Q. We are covering fruits and vegetables in our classroom this season. Of course, I am going to use Idaho® russets for the potato section to have the students make a working clock and we are showing how to grow a potato just from the eyes. However, I need some fun historical tidbits to share. Got any?
Outdoor barbecues just lend themselves to preparing potatoes in different ways than you might on the stovetop or by baking potatoes in the oven. And when the temperatures are sizzling, who wants to heat up the kitchen with the burners turned on or the oven building up to 400 degrees just to bake an Idaho® russet for an hour? So, desperate times call for desperate measures. While we never recommend baking potatoes in foil in an oven (as it steams the potato and makes the skin wet) it’s OK to bring out the foil for the BBQ grill.
Q. I sliced up peeled potatoes and tossed them in oil and butter to cook them in a shallow aluminum tray. Then I covered them overnight and many of them turned black. If we bake them, are they okay to eat?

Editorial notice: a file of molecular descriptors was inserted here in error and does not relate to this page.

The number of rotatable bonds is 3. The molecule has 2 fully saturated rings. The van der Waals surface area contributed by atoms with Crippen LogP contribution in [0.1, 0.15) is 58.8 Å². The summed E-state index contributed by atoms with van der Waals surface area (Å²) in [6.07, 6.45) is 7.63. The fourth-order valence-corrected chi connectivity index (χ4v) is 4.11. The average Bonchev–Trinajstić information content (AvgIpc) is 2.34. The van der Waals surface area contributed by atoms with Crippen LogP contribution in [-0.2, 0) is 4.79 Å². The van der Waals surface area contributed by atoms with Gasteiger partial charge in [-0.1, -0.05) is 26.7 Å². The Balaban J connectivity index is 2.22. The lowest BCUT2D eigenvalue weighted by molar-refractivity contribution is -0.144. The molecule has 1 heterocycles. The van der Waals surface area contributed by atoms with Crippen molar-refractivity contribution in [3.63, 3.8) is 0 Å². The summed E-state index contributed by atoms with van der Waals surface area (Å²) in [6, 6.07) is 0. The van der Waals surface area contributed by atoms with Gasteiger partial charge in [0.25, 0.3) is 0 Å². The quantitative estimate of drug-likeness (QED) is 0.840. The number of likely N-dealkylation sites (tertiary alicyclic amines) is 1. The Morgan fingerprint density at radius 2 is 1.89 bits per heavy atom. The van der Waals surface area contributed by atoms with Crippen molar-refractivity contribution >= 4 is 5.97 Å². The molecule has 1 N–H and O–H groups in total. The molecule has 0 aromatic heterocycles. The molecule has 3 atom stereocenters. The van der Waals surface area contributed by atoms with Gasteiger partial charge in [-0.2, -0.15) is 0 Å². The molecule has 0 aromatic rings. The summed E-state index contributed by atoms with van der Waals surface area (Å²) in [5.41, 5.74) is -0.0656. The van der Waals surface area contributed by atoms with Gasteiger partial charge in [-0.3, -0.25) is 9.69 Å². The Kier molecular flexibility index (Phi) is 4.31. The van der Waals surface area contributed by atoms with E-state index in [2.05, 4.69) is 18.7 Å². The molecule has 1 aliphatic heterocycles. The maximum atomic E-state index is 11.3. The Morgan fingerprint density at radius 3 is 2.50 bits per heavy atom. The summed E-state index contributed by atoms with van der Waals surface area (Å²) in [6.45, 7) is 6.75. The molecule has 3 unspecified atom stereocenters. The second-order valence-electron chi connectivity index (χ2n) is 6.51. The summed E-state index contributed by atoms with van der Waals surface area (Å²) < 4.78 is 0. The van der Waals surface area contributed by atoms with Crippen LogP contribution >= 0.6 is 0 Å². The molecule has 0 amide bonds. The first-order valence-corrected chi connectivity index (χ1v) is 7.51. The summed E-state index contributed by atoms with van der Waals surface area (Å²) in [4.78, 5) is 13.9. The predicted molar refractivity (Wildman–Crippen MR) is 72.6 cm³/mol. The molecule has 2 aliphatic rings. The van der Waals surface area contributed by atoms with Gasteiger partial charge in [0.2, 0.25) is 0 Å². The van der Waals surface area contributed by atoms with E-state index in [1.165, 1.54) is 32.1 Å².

Q. I’ve noticed that some chefs call for the same size potato for multiple uses, kind of an all-purpose size. They typically call for an Idaho® Russet. As a culinary student I find this confusing… it seems like it would cost more to buy a big potato when you are just going to cut it up.
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Q. Could you kindly direct me to the portion of the Commission’s website where your “Technical Reports” are listed?
Q. I love potatoes and can’t get enough of them when I eat out. Are there restaurant concepts where potatoes get the respect on the menu they deserve?
Q. What’s happening to my favorite fast food French fries?! No more short fries please.
Q. We are going to partially boil some potatoes and then slice them into wedges to bake them… Since they will be in hot water it still necessary to individually the wash and scrub each potato?